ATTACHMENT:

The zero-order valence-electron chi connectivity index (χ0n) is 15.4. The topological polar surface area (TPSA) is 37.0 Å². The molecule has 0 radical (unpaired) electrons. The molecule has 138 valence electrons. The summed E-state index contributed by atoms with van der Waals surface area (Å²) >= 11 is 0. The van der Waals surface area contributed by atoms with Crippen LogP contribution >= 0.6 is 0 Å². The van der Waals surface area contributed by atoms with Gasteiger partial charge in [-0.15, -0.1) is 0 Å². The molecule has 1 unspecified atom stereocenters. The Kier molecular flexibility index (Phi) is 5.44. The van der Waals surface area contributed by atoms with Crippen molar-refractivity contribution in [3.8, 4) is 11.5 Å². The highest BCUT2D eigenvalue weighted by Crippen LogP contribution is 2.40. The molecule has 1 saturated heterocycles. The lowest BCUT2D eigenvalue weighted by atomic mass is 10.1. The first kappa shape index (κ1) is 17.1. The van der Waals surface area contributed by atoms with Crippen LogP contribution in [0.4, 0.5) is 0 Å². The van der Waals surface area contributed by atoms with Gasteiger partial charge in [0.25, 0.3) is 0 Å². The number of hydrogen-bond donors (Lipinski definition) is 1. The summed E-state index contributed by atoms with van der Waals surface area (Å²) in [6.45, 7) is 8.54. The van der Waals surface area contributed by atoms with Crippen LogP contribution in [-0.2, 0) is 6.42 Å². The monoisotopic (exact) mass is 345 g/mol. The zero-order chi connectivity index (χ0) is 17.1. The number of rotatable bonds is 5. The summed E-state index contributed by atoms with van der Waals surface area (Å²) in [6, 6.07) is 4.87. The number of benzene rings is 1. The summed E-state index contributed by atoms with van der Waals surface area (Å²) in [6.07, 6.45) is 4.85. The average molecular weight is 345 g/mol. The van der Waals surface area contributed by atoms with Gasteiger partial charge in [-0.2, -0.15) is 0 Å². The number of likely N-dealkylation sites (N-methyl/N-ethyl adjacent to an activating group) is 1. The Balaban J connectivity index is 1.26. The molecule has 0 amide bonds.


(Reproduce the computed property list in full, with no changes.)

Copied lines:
The zero-order valence-electron chi connectivity index (χ0n) is 15.4. The topological polar surface area (TPSA) is 37.0 Å². The molecule has 0 radical (unpaired) electrons. The molecule has 138 valence electrons. The summed E-state index contributed by atoms with van der Waals surface area (Å²) >= 11 is 0. The van der Waals surface area contributed by atoms with Crippen LogP contribution >= 0.6 is 0 Å². The van der Waals surface area contributed by atoms with Gasteiger partial charge in [-0.15, -0.1) is 0 Å². The molecule has 1 unspecified atom stereocenters. The Kier molecular flexibility index (Phi) is 5.44. The van der Waals surface area contributed by atoms with Crippen molar-refractivity contribution in [3.8, 4) is 11.5 Å². The highest BCUT2D eigenvalue weighted by Crippen LogP contribution is 2.40. The molecule has 1 saturated heterocycles. The lowest BCUT2D eigenvalue weighted by atomic mass is 10.1. The first kappa shape index (κ1) is 17.1. The van der Waals surface area contributed by atoms with Crippen LogP contribution in [0.4, 0.5) is 0 Å². The van der Waals surface area contributed by atoms with Gasteiger partial charge in [0.25, 0.3) is 0 Å². The number of hydrogen-bond donors (Lipinski definition) is 1. The summed E-state index contributed by atoms with van der Waals surface area (Å²) in [6.45, 7) is 8.54. The van der Waals surface area contributed by atoms with Crippen LogP contribution in [-0.2, 0) is 6.42 Å². The monoisotopic (exact) mass is 345 g/mol. The zero-order chi connectivity index (χ0) is 17.1. The number of rotatable bonds is 5. The summed E-state index contributed by atoms with van der Waals surface area (Å²) in [6, 6.07) is 4.87. The number of benzene rings is 1. The summed E-state index contributed by atoms with van der Waals surface area (Å²) in [6.07, 6.45) is 4.85. The average molecular weight is 345 g/mol. The van der Waals surface area contributed by atoms with Gasteiger partial charge in [-0.2, -0.15) is 0 Å². The number of likely N-dealkylation sites (N-methyl/N-ethyl adjacent to an activating group) is 1. The Balaban J connectivity index is 1.26. The molecule has 0 amide bonds.